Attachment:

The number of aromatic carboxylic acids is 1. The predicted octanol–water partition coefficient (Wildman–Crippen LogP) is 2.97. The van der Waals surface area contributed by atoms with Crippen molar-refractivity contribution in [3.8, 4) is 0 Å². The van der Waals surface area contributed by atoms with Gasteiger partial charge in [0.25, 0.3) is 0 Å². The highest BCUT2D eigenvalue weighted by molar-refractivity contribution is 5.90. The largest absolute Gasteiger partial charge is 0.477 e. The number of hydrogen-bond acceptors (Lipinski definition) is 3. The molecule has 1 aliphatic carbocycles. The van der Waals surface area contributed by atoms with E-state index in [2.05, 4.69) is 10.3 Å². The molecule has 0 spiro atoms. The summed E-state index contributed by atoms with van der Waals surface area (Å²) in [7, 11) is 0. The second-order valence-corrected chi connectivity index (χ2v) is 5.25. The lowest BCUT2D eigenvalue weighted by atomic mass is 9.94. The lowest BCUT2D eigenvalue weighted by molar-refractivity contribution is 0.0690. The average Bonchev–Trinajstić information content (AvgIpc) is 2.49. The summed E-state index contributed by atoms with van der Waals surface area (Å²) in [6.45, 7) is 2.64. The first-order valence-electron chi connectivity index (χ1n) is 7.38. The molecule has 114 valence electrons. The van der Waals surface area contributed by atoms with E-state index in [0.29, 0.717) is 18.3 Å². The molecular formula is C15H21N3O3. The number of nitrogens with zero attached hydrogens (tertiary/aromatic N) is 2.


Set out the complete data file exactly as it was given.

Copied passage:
The number of aromatic carboxylic acids is 1. The predicted octanol–water partition coefficient (Wildman–Crippen LogP) is 2.97. The van der Waals surface area contributed by atoms with Crippen molar-refractivity contribution in [3.8, 4) is 0 Å². The van der Waals surface area contributed by atoms with Gasteiger partial charge in [0.25, 0.3) is 0 Å². The highest BCUT2D eigenvalue weighted by molar-refractivity contribution is 5.90. The largest absolute Gasteiger partial charge is 0.477 e. The number of hydrogen-bond acceptors (Lipinski definition) is 3. The molecule has 1 aliphatic carbocycles. The van der Waals surface area contributed by atoms with E-state index in [2.05, 4.69) is 10.3 Å². The molecule has 0 spiro atoms. The summed E-state index contributed by atoms with van der Waals surface area (Å²) in [7, 11) is 0. The second-order valence-corrected chi connectivity index (χ2v) is 5.25. The lowest BCUT2D eigenvalue weighted by atomic mass is 9.94. The lowest BCUT2D eigenvalue weighted by molar-refractivity contribution is 0.0690. The average Bonchev–Trinajstić information content (AvgIpc) is 2.49. The summed E-state index contributed by atoms with van der Waals surface area (Å²) in [6.45, 7) is 2.64. The first-order valence-electron chi connectivity index (χ1n) is 7.38. The molecule has 114 valence electrons. The van der Waals surface area contributed by atoms with E-state index in [0.29, 0.717) is 18.3 Å². The molecular formula is C15H21N3O3. The number of nitrogens with zero attached hydrogens (tertiary/aromatic N) is 2.